Driverless Cars Are In Our Future

Dec 30, 2017

Credit National League of Cities

Commentary: With the Holidays comes what has become an annual story in recent years—Amazon’s effort at automating delivery. Drones or driverless cars, Amazon is on the verge of eliminating humans from the delivery process.

This is far from idle speculation. Each year, Amazon’s efforts become less science fiction and more science.

Fully driverless cars are expected to be common on the nation’s roads by 2050. Already, fully automated vehicles can be found in highly controlled settings, such as driverless tractors used by farmers in crop cultivation. Many vehicles have driver assist that help prevent lane drift or limit tailgating. And of course, there is the greatest technological breakthrough of our time, automated parallel parking.

The Society of Automotive Engineers International (who knew such an organization exited) has established an internationally recognized standard that identifies six levels of driving automation, logically labeled Level 0 to Level 5.

Standard unautomated cars are Level 0. Commercially available cars are either Level 1, standalone functionality like parallel parking, or level 2, in which complex systems are able to take on some of the dynamite driving tasks—think lane drift assist. At Level 5, the car takes on all dynamic driving duties—a presence of a drive is not necessary. Level 5 autos don’t really exist yet, although examples such as the Google car are getting close.

At present, Daimler AG has the largest installed base of automated driver technologies. Their cars can keep in the same lane, maintain safe distance, follow the car in front, including stopping when necessary, assisted steering, switch lanes, and overtake. Tesla and Nissan have similar technologies available, but have fewer automated cars on the road.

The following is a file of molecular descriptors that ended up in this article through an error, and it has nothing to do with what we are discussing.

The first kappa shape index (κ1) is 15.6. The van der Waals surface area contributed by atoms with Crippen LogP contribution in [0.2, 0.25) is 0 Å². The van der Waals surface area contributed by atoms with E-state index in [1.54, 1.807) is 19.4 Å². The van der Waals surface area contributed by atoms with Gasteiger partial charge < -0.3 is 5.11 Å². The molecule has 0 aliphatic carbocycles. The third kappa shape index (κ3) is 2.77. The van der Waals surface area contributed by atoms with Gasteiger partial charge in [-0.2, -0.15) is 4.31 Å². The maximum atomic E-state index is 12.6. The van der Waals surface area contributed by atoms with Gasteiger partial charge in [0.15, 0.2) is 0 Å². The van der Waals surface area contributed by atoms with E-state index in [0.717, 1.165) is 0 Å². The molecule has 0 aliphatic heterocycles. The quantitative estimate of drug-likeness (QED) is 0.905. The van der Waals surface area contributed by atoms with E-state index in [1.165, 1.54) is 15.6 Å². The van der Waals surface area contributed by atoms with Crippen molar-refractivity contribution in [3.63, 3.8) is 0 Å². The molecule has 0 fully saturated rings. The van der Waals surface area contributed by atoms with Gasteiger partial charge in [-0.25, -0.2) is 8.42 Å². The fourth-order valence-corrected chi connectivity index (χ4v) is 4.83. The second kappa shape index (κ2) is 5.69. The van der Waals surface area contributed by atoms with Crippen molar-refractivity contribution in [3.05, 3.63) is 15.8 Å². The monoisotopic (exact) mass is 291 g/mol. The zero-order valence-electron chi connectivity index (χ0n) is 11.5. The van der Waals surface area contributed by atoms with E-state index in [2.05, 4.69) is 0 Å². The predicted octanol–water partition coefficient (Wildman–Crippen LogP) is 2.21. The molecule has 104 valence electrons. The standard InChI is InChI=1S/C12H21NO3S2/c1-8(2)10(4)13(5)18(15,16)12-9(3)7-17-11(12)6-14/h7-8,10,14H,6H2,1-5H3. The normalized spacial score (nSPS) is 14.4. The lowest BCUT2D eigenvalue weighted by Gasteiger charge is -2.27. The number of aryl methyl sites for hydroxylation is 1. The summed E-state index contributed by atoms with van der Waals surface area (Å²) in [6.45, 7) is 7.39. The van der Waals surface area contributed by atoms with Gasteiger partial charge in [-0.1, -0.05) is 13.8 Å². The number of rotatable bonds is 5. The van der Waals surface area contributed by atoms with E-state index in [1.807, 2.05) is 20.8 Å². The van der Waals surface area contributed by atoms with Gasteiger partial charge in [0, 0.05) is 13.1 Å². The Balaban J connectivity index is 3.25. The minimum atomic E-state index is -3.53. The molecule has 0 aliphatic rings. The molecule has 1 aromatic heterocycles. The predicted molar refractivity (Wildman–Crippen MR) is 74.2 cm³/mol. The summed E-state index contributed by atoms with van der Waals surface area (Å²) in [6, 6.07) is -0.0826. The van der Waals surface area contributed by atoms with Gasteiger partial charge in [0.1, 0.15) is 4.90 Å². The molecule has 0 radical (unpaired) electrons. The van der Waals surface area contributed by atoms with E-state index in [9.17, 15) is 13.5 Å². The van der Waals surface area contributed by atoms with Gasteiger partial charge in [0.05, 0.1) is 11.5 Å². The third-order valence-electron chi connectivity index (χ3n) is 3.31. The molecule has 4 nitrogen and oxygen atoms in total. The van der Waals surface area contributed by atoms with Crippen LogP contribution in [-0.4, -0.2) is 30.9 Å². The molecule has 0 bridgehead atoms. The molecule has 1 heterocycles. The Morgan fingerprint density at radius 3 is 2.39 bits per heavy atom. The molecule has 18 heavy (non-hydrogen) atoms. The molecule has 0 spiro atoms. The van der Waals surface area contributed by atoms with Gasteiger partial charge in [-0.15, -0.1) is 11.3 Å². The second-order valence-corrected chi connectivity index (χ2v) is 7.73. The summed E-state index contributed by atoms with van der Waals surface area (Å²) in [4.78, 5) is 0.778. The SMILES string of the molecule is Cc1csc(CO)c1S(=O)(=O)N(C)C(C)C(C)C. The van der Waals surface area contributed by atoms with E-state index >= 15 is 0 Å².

The economic impact of driverless cars is likely to be substantial. On study by Intel, for example, estimated the impact at $7 trillion dollars by 2050. This assumes fully automated Level 5 are widely available by then. This also assumes that consumers and businesses will be using Mobility-as-a-Service businesses rather than owning an automobile.

The number of human error caused accidents, currently about 90% of all accidents, will be to a large extent eliminated. Fewer accidents will mean less congestion. Improvements in efficiency in the use of roadways will also mean less congestion. Less congestion effectively means more road compacity, which means less road construction.

Fully automated driverless cars will have a major social impact. Just as smart phones allowed us to bring work home with us in a way like never before, driverless cars will allow extension of the work day onto the freeway. No more mediation; no more books-on-tape.

Meanwhile at the same time that many workers become more productive, others will find themselves without a job. Truck driver has long been a job that provides a good solid blue collar jobs that will be eliminated in the driverless economy.

Christopher A. Erickson, Ph.D., is a professor of economics at NMSU. He doesn’t like to drive, so is looking forward to the driverless economy. The opinions express may not be shared by the regents and administration of NMSU. Chris can be reached at